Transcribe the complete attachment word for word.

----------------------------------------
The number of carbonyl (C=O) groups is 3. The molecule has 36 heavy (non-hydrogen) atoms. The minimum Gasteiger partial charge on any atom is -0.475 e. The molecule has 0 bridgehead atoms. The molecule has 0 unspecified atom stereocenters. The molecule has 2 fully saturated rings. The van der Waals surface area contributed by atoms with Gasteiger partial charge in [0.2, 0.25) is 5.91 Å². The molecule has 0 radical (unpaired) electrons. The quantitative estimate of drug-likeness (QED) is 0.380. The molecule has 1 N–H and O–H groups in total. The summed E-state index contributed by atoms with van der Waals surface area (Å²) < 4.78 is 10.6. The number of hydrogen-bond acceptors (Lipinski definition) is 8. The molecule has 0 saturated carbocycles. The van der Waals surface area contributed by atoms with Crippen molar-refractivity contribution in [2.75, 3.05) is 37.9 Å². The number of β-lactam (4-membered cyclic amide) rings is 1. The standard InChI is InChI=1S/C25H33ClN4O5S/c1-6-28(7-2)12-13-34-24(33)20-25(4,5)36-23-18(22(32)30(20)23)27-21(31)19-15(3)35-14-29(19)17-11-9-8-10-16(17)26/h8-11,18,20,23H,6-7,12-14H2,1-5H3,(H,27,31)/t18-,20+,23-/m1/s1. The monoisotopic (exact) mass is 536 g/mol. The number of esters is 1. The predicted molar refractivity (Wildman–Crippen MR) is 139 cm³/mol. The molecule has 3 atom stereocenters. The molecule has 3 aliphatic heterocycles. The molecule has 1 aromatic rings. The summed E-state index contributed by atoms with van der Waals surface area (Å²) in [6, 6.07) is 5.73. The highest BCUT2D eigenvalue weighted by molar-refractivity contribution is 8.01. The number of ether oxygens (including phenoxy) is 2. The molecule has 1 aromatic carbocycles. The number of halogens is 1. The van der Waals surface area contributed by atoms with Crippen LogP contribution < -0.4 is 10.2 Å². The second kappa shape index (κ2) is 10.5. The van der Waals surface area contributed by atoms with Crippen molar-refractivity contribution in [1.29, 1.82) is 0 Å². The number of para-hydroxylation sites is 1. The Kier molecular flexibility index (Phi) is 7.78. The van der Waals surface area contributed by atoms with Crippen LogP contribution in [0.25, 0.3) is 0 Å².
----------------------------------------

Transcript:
The number of carbonyl (C=O) groups is 3. The molecule has 36 heavy (non-hydrogen) atoms. The minimum Gasteiger partial charge on any atom is -0.475 e. The molecule has 0 bridgehead atoms. The molecule has 0 unspecified atom stereocenters. The molecule has 2 fully saturated rings. The van der Waals surface area contributed by atoms with Gasteiger partial charge in [0.2, 0.25) is 5.91 Å². The molecule has 0 radical (unpaired) electrons. The quantitative estimate of drug-likeness (QED) is 0.380. The molecule has 1 N–H and O–H groups in total. The summed E-state index contributed by atoms with van der Waals surface area (Å²) < 4.78 is 10.6. The number of hydrogen-bond acceptors (Lipinski definition) is 8. The molecule has 0 saturated carbocycles. The van der Waals surface area contributed by atoms with Crippen molar-refractivity contribution in [2.75, 3.05) is 37.9 Å². The number of β-lactam (4-membered cyclic amide) rings is 1. The standard InChI is InChI=1S/C25H33ClN4O5S/c1-6-28(7-2)12-13-34-24(33)20-25(4,5)36-23-18(22(32)30(20)23)27-21(31)19-15(3)35-14-29(19)17-11-9-8-10-16(17)26/h8-11,18,20,23H,6-7,12-14H2,1-5H3,(H,27,31)/t18-,20+,23-/m1/s1. The monoisotopic (exact) mass is 536 g/mol. The number of esters is 1. The predicted molar refractivity (Wildman–Crippen MR) is 139 cm³/mol. The molecule has 3 atom stereocenters. The molecule has 3 aliphatic heterocycles. The molecule has 1 aromatic rings. The summed E-state index contributed by atoms with van der Waals surface area (Å²) in [6, 6.07) is 5.73. The highest BCUT2D eigenvalue weighted by molar-refractivity contribution is 8.01. The number of ether oxygens (including phenoxy) is 2. The molecule has 1 aromatic carbocycles. The number of halogens is 1. The van der Waals surface area contributed by atoms with Crippen LogP contribution < -0.4 is 10.2 Å². The second kappa shape index (κ2) is 10.5. The van der Waals surface area contributed by atoms with Crippen molar-refractivity contribution in [1.29, 1.82) is 0 Å². The number of para-hydroxylation sites is 1. The Kier molecular flexibility index (Phi) is 7.78. The van der Waals surface area contributed by atoms with Crippen LogP contribution in [0.25, 0.3) is 0 Å².